And then he laughed, and my heart soared, even as it had when that old vagabond in the rickety cart had laughed. I had a few suspicions at that point. ‘Very well, then, Belgarath,’ he relented. ‘I shall accept thee as my pupil.’

‘And thy disciple also, Master?’

‘That we will see in the fullness of time, Belgarath.’

And then, because I was still very young and much impressed with my recent accomplishment, I turned to a winter-dried bush and spoke to it fervently. ‘Bloom,’ I said, and the bush quite suddenly produced a single flower. It wasn’t much of a flower, I’ll admit, but it was the best that I could do at the time. I was still fairly new at this. I plucked it and offered it to him. ‘For thee, Master,’ I said, ‘because I love thee.’ I don’t believe I’d ever used the word ‘love’ before, and it’s become the center of my whole life. Isn’t it odd how we make these simple little discoveries?

And he took my crooked little flower and held it between his hands. ‘I thank thee, my son,’ he said. It was the first time he’d ever called me that. ‘And this flower shall be thy first lesson. I would have thee examine it most carefully and tell me all that thou canst perceive of it. Set aside thine axe and thy broom, Belgarath. This flower is now thy task.’

And that task took me twenty years, as I recall. Each time I came to my Master with the flower that never wilted nor faded - how I grew to hate that flower! - and told him what I’d learned, he would say, ‘Is that all, my son?’ And, crushed, I’d go back to my study of that silly little flower.

In time my distaste for it grew less. The more I studied it, the better I came to know it, and I eventually grew fond of it.

Then one day my Master suggested that I might learn more about it if I burned it and studied its ashes. I indignantly refused.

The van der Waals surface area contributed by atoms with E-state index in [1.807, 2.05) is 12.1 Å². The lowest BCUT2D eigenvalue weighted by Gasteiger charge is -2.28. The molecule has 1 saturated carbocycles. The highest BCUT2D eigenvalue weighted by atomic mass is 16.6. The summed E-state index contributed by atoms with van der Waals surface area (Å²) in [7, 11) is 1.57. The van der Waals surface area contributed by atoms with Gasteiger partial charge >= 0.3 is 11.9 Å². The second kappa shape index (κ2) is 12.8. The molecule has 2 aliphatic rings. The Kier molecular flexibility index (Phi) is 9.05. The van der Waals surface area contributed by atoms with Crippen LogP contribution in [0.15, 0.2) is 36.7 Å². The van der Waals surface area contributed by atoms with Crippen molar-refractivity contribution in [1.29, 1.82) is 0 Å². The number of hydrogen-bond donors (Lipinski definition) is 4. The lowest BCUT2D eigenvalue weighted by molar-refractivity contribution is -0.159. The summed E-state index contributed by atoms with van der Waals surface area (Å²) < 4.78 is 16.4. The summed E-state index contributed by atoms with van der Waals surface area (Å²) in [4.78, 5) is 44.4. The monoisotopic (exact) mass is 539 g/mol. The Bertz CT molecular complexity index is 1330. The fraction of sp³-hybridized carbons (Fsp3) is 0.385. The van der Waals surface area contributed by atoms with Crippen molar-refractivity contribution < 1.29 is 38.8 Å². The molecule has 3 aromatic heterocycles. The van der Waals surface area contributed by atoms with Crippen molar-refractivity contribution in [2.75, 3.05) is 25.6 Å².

‘And why not, my son?’ he asked me.

‘Because it is dear to me, Master,’ I said in a tone probably more firm than I’d intended.

‘Dear?’ he asked.

‘I love the flower, Master! I will not destroy it!’

‘Thou art stubborn, Belgarath,’ he noted. ‘Did it truly take thee twenty years to admit thine affection for this small, gentle thing?’

And that was the true meaning of my first lesson. I still have that little flower somewhere, and although I can’t put my hands on it immediately, I think of it often and with great affection.

It was not long after that when my Master suggested that we journey to a place he called Prolgu, since he wanted to consult with someone there. I agreed to accompany him, of course, but to be quite honest about it, I didn’t really want to be away from my studies for that long. It was spring, however, and that’s always a good season for traveling. Prolgu is in the mountains, and if nothing else, the scenery was spectacular.

It took us quite some time to reach the place - my Master never hurried - and I saw creatures along the way that I’d never imagined existed. My Master identified them for me, and there was a peculiar note of pain in his voice as he pointed out unicorns, Hrulgin, Algroths and even an Eldrak.

David Eddings Books | Science Fiction Books |